HOME  |  NEWS  |  BLOGS  |  MESSAGES  |  FEATURES  |  VIDEOS  |  WEBINARS  |  INDUSTRIES  |  FOCUS ON FUNDAMENTALS
  |  REGISTER  |  LOGIN  |  HELP
Blogs
Sherlock Ohms

These Fuses Melt in Water

NO RATINGS
Page 1 / 2 Next >
View Comments: Threaded|Newest First|Oldest First
Beth Stackpole
User Rank
Blogger
Averting a major problem
Beth Stackpole   10/15/2012 8:08:35 AM
NO RATINGS
Water and electricity--not a good combination. Nice detective work and good thing you resolved the problem in fairly short order. Seems like it was a recipe for a far more dangerous situation.

naperlou
User Rank
Blogger
Re: Averting a major problem
naperlou   10/15/2012 9:26:37 AM
NO RATINGS
Beth, as you note, it was a potentially dangerous situation.  It could also have been expensive for the Air Force.  That equipment is very expensive and complex.  Finding issues with it would have been costly.

It is interesting how construction problems come up in almost any project.  Even though the contractors work to code, there are often problems like those discussed here.  Perhaps there needs to be some sort of acceptance testing defined.

Charles Murray
User Rank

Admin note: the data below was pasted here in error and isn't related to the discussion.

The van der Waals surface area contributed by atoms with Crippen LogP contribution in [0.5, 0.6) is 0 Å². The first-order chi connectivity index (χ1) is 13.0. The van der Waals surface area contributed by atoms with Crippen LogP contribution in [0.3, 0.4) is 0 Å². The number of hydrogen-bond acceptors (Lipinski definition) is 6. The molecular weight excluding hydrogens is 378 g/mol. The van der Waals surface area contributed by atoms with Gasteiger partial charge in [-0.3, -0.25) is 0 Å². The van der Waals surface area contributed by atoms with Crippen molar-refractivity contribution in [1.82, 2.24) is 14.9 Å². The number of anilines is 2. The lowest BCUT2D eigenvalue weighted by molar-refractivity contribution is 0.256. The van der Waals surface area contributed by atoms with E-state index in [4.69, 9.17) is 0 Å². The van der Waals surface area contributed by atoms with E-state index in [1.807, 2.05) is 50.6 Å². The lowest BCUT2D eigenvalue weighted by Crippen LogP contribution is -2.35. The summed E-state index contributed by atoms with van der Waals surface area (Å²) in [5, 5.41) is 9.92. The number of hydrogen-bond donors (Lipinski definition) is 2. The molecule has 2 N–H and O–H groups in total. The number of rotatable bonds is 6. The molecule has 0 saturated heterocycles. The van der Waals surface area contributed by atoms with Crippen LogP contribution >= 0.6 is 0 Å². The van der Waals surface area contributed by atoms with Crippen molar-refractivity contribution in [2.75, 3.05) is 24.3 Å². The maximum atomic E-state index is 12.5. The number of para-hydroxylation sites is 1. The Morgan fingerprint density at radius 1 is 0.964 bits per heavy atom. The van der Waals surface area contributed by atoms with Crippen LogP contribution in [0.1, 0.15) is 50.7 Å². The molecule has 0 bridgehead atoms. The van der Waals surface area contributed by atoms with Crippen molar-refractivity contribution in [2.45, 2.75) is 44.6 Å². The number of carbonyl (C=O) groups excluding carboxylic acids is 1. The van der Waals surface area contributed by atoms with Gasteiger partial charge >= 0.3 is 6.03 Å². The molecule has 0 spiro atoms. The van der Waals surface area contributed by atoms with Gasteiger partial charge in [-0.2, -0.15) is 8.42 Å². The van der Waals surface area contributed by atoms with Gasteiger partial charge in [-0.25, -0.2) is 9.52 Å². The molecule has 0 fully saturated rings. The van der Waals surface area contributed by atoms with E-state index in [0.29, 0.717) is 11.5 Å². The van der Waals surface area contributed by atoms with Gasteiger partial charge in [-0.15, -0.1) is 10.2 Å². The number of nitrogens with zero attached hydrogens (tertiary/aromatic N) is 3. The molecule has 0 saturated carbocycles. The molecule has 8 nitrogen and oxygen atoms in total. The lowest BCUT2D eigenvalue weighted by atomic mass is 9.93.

Blogger
Re: Averting a major problem
Charles Murray   10/15/2012 10:30:05 PM
NO RATINGS
I agree, Beth. It's great detective work. I'm repeatedly amazed at how resourceful are Sherlock Ohms authors are when it comes to tracking down very odd problems like this one.   

Rob Spiegel
User Rank
Blogger
Re: Averting a major problem
Rob Spiegel   10/15/2012 11:40:50 PM
NO RATINGS
I agree, Chuck. It's surprising how these Sherlock Ohms bloggers track down their problems. Time after time, they seek out both the obvious and the completely obscure. 

daveladd
User Rank
Iron
Re: Averting a major problem
daveladd   10/22/2012 3:27:44 PM
NO RATINGS
Every electrical shop ought to have an infrared camera.  You can get a reasonably good basic model these days for 6-800$  When you have unexplained fuse and circuit issues, scan the panel, the receptacles, starters, etc.  For troubleshooting, where you have quirkly stuff going on, it's much safer to start with the IR scan than to go poking around on fuse clips with meter probes, looking for voltage drop, or manipulating conductors to get a clamp-on ammeter attached.  You're liable to poke a connection that's loose and start an arc that results in an arcing fault ... in your face. 

Larry M
User Rank
Platinum
Re: Averting a major problem
Larry M   10/22/2012 3:36:40 PM
NO RATINGS
Daveladd wrote "Every electrical shop ought to have an infrared camera.  You can get a reasonably good basic model these days for 6-800$."

You don't even need to buy a special infrared camera. The image sensors in inexpensive point-and-shoot cameras and even cellphone cameras are sensitive to infrared and the cameras have no filters. You can quickly find a hotspot just by waving the camera around. (The camera is also a good tool to check your TV or DVD player remote. Watch the camera screen while pressing buttons on the remote.)